7 MYTHS ABOUT YOGA YOU MUST STOP BELIEVING BY AADIL PALKHIVALA…
Yoga has long had a dark cloud hanging over its reputation. Many people have heard about the benefits, but they still think of it as just holding strange poses for hours with no purpose or, even worse, as some pseudo-cult that has people brainwashed. For almost anyone who actually tries it, the rays of truth shine through these clouds and dispel the silly myths quickly.
Every day, many people discover the dynamic range of benefits that practicing a yogic lifestyle provides. Everything from improved flexibility and overall fitness to stress reduction and better digestion are just a few ways that yoga can help make life better.
To help clear up a few of the more common misconceptions people have, let’s break through them one-by-one and reveal the truth.
Myth: Yoga is all about tying yourself up like a pretzel for hours in a very hot room.
Truth: Yoga is a process of discovering your spiritual center and extending that focus to improve both your mental and physical self. You learn to understand just what the ego is and how to overcome it and all of the obstacles that it places in your way, while redirecting your energy towards functioning better. A calmer and sharper mind, a more toned body and total self-awareness are just some of the many benefits.
Myth: Yoga is a religious practice similar to Hinduism or Buddhism
Truth: Yoga is not tied to any religion, and also doesn’t contradict any religion. Whether or not you are religious, yoga helps you experience a deeper spiritual connection. You gain a heightened awareness of yourself and your connection to all things. Yoga leads to a truly fulfilling life. It’s an ancient science and art of discovering and living out your life’s mission and finding a new and greater fulfilment.
Myth: I am too stiff to do Yoga
Truth: Saying “I’m too stiff to do yoga” is like saying “I’m too poor to be rich.” Wherever you are in terms of flexibility and health when you start, yoga is there for you. You’ll need to start slowly, but part of yoga is improving flexibility, as well as all of the processes of your body. It allows you to be more aware of what is not functioning properly and to improve that condition.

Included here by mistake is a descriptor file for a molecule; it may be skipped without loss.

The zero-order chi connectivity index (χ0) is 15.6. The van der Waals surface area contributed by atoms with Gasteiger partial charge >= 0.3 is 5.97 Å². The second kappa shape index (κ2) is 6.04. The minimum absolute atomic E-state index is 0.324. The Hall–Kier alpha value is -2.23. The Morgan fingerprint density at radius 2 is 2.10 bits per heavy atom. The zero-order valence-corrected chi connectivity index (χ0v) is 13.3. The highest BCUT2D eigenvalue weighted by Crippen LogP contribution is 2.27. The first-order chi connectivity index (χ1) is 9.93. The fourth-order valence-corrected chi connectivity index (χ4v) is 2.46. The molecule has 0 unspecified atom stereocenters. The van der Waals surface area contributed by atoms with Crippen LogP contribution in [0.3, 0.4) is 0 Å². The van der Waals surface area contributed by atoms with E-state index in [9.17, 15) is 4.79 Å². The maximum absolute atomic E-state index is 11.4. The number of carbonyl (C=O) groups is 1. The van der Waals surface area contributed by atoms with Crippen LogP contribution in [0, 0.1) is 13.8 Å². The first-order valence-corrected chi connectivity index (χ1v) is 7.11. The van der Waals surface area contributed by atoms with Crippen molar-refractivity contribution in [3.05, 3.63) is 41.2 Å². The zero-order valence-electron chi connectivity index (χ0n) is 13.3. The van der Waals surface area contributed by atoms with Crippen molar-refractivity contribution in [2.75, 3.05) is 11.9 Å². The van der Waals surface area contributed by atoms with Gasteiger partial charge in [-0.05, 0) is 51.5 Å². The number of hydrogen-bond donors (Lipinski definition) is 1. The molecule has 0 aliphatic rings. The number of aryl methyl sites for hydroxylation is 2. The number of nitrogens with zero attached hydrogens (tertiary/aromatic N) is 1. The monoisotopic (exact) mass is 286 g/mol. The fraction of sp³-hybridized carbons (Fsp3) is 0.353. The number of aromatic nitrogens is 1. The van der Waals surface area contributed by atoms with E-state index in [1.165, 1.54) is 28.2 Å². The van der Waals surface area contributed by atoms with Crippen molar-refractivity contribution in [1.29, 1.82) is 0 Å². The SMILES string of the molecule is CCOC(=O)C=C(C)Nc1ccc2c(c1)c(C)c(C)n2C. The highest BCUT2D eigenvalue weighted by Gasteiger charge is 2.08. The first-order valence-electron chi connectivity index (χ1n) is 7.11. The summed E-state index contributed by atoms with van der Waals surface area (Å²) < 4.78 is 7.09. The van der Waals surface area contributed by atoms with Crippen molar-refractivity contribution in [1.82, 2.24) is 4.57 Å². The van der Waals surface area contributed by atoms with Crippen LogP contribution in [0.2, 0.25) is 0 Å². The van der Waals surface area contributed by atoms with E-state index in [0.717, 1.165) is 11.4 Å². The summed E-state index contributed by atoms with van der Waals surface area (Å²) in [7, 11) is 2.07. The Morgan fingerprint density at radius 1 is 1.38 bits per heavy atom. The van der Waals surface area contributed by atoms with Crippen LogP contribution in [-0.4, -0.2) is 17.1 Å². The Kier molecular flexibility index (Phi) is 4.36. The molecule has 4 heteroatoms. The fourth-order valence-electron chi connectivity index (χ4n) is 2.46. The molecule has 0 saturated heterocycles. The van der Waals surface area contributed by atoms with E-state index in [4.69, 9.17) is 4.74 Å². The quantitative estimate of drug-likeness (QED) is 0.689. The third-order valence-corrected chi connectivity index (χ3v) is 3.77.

Myth: Doing yoga will make me prone to injury
Truth: People are injured not because of yoga, but because of incorrect asana (practice and positions) and ignorant teachers. Many people don’t understand what yoga actually is and try to imitate something they’ve seen in a movie, or try to jump immediately into an advanced position. Don’t do that. Work your way into it and start slowly. The best way to avoid injuries is to work with a highly trained yoga teacher, preferably somebody who has more than 2,000 hours of education and who can see your body and knows when you are doing something incorrectly.
Myth: All yoga studios and instructors are the same.
Truth: It’s important to find a yoga instructor and studio that are right for you. Be open minded, but if you walk in and you don’t like the environment, find another studio that will be a better fit for you. There are some studios where the teacher isn’t trained properly, or the focus is on competition instead of a conscious, supportive team who improve together. It’s important that your instructor works with you and guides you along. Yoga is different than football and you shouldn’t be shouted at or pushed past where you should be naturally.
Myth: Yoga will brainwash me or change who I am
Truth: Yoga will help you gain heightened self-awareness, as well as an awareness of your connection to all things, but it will not fundamentally change who you are as a person. When people talk of finding enlightenment, that does not mean that you will shed your entire identity. It is an improvement, but not a replacement.
Myth: I’ll be the only guy in the yoga class
Truth: For men, the thought of being the only guy in a class of women may be frightening (or totally exciting), but the reality is that most of my classes are made up equally of men and women. This is true of most yoga classes anywhere and you shouldn’t worry about being singled out. Good yoga classes are supportive and accepting of people of any age and sex. There are classes out there for only women, only men or only seniors, or even family classes that are designed to have parents and children of any age, including infants, participate together.
Yoga can become a journey of self-awareness and improvement that you can carry with you for the rest of your life. While it may seem different from what you’re used to, don’t let myths discourage you from giving it a shot. You can start at any age or stage in your life and the benefits only grow with time.
Aadil Palkhivala was a student of the famous B.K.S. Iyengar, is the founder of Purna Yoga and is known as ‘the Godfather of yoga in the west.’ He is author of Fire of Love and founder of the Alive and Shine Center. http://www.aadil.com/ and http://www.aliveandshinecenter.com/